Leader of the Opposition Kamla Persad-Bissessar is calling on Prime Minister Dr Keith Rowley to account to the citizens of Trinidad and Tobago on how the successor companies of Petrotrin have fared in the months following its closure.
Given that Petrotrin’s operations were a central part of the social and economic fabric of several communities in the South West peninsula, the shutdown of the company seven months ago has resulted in the devastation of many communities.
It is unacceptable that the Prime Minister has chosen to report on Thursday 27th June to his PNM supporters on this national issue. We call on Rowley to tell the country when the audited financials of Petrotrin for its 2018 financial year, which ended nine months ago, will be released. Is the Government’s reluctance to release these accounts an indication that they have something to hide? There has been speculation that the company actually recorded a profit in 2018.
The Prime Minister should also state what is the current production at Trinmar, which is a major part of the Point Fortin community. There has been no drilling in Trinmar in over three years. As a result, the production levels of this valuable national asset have plummeted under the watch of Dr. Rowley, Stuart Young and Franklin Khan. This collapse in production in the producing assets of what was Petrotrin (now Heritage Petroleum) is a matter that is glossed over by this PNM Government who is more concerned with Shell.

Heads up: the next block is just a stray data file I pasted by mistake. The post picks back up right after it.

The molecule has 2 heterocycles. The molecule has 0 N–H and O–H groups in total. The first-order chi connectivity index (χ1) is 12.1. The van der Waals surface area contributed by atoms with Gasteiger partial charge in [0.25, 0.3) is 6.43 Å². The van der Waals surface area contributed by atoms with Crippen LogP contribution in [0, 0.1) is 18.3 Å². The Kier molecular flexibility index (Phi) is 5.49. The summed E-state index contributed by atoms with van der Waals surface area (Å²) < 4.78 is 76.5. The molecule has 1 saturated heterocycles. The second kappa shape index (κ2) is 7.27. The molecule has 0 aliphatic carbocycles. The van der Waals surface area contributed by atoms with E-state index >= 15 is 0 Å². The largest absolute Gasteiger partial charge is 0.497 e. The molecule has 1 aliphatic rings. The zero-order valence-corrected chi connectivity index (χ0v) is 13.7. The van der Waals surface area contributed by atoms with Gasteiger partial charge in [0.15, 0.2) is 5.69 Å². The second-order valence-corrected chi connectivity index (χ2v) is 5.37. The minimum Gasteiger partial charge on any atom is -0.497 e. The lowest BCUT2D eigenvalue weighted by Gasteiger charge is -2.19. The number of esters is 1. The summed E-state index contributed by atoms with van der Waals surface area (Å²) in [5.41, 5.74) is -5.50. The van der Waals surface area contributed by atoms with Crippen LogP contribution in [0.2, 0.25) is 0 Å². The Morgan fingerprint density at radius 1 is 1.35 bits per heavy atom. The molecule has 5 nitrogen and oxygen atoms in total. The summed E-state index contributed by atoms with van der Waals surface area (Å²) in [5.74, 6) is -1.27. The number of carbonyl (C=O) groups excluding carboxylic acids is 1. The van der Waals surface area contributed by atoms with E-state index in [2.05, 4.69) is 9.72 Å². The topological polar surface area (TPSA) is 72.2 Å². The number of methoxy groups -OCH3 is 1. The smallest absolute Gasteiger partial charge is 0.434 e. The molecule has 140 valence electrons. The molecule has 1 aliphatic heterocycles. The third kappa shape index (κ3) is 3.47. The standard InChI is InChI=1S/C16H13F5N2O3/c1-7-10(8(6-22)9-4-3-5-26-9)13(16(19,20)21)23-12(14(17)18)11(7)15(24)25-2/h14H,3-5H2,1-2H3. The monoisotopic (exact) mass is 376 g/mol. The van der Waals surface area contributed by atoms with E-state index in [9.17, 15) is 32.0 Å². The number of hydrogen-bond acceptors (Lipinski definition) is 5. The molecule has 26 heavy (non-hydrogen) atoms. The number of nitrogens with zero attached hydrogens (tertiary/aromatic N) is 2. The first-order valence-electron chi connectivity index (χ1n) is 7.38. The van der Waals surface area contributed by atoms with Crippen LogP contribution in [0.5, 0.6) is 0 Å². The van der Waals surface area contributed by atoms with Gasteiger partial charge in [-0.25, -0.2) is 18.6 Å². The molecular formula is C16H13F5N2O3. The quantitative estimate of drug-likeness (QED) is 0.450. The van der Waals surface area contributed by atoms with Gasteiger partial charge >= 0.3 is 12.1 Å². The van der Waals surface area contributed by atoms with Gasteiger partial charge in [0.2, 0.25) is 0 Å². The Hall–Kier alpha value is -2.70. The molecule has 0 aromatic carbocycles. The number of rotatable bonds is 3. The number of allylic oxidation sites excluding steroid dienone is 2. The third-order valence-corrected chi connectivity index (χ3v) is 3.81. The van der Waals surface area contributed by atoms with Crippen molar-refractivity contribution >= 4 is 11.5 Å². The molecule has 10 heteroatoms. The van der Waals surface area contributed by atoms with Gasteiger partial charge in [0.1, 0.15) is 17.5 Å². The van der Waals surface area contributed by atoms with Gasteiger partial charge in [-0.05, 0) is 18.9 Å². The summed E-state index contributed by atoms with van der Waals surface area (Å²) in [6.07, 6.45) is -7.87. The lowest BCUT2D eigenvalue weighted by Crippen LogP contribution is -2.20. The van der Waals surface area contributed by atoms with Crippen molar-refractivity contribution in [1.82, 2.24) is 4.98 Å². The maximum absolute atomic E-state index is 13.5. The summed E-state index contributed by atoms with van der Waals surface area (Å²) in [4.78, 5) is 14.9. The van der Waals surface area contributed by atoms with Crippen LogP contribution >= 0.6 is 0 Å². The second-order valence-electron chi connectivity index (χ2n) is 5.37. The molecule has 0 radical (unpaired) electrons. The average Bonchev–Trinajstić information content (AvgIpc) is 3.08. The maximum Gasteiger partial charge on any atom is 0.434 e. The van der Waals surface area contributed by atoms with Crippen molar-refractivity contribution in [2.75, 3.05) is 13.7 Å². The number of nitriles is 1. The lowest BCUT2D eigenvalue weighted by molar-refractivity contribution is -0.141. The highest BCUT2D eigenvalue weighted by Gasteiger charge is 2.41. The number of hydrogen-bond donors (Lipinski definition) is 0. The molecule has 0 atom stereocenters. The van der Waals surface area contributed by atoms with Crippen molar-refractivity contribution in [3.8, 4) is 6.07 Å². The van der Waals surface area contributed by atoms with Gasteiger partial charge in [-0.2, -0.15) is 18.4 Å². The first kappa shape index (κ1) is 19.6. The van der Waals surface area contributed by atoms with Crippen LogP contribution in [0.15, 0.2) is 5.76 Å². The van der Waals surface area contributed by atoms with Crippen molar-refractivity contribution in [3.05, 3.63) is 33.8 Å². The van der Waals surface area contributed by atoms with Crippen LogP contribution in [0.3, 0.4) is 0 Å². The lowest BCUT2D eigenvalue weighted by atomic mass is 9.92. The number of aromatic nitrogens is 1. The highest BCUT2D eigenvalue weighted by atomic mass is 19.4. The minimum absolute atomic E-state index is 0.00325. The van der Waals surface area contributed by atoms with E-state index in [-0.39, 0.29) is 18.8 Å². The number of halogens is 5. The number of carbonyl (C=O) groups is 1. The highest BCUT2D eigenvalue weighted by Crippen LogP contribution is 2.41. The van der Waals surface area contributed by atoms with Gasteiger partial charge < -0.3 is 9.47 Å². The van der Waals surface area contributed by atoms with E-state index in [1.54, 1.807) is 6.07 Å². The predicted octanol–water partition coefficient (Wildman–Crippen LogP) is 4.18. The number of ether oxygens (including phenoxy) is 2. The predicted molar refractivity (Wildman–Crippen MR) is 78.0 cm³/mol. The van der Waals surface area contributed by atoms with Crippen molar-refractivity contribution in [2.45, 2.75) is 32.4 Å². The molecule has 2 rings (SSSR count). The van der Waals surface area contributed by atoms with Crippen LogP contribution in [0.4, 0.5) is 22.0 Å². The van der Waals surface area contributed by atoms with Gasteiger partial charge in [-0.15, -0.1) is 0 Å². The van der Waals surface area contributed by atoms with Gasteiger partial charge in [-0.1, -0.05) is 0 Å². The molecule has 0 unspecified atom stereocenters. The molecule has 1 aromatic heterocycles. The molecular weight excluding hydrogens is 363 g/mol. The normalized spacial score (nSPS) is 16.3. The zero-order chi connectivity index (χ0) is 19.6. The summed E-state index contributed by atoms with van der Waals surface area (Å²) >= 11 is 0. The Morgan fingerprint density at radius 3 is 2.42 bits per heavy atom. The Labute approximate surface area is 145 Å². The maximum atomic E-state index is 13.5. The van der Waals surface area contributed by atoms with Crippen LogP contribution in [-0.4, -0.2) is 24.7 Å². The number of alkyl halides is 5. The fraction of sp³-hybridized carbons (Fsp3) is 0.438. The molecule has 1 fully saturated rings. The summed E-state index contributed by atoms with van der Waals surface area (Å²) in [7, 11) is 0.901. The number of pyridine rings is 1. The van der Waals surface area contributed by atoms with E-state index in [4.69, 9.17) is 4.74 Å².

Dr Rowley should also give some clarity about the mothballing of Atlantic’s Train 1, in light of BPTT’s announcement in May 2019, which indicated that there was no gas for Train 1 and as a result, it may have to be mothballed come 2020. If Train 1 is mothballed there will be consequences for Point Fortin including job losses and loss of economic activity.
Despite the Prime Minister’s recent travels to the Hague, London and Houston, it seems likely that natural gas production will fall in 2020 compared to 2019. This comes with significant consequences for Point Fortin’s main employer, Atlantic.
Regarding the successors to Petrotrin, it is hoped that the Prime Minister will give the country the facts about the performance of these companies. Given the massive loss in oil production, the closure of the refinery, the loss of thousands of jobs, the closure of contractors and the general economic depression in south Trinidad, it is clear that in his haste to close Petrotrin, Dr Rowley has caused the greatest economic debacle in the history of Trinidad and Tobago.